China to send astronauts to space station site for first time

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Photo shows China’s Long March-2F Y12 carrier rocket. (Photo by Wang Jiangbo/Our Space)
Photo shows China’s Long March-2F Y12 carrier rocket. (Photo by Wang Jiangbo/Our Space)

China plans to send a spacecraft carrying three astronauts up to the core module of its new space station for the first time on Thursday.

The launch of the first crewed mission to the Chinese outpost, which is under construction, is scheduled for 9:22 am (0122 GMT), the Chinese space agency announced at a press conference on Wednesday.

Chinese astronauts Nie Haisheng, Liu Boming and Tang Hongbo are scheduled to launch from the Jiuquan spaceport in the Gobi Desert and stay on the core module of the new station for three months.

The flight programme is planned on a tight schedule, with the next resupply flight set to launch in September. The last cargo flight with materials and fuel was sent in late May.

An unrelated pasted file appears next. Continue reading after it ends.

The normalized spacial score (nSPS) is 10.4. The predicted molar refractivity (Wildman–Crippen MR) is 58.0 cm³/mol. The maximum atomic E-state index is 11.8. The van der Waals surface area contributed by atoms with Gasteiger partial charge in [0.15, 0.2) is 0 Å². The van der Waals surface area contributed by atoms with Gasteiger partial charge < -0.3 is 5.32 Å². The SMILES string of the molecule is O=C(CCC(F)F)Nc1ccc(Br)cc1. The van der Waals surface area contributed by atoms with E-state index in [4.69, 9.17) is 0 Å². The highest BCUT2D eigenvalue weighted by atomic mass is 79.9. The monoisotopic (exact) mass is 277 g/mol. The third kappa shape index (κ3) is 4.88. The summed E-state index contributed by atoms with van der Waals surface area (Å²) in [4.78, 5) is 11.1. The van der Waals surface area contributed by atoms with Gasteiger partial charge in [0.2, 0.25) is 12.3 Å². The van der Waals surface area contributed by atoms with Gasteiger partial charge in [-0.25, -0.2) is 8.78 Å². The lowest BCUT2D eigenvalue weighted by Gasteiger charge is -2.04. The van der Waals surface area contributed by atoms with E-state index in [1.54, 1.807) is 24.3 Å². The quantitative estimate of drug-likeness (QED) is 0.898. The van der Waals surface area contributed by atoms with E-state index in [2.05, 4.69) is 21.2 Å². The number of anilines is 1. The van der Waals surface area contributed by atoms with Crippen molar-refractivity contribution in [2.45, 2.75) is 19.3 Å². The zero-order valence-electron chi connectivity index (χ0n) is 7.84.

Three more astronauts will follow in October.

The Tianhe core module of the Tiangong space station, which is due to be completed by the end of 2022, was sent into space at the end of April.

To complete the space station, two more laboratory modules, each weighing some 20 tons, will also be launched into space. Two more cargo flights and two manned missions are planned in 2022.

If the International Space Station (ISS) ceases to operate as is planned in the next few years, China will be the only country still operating a permanent outpost in space.

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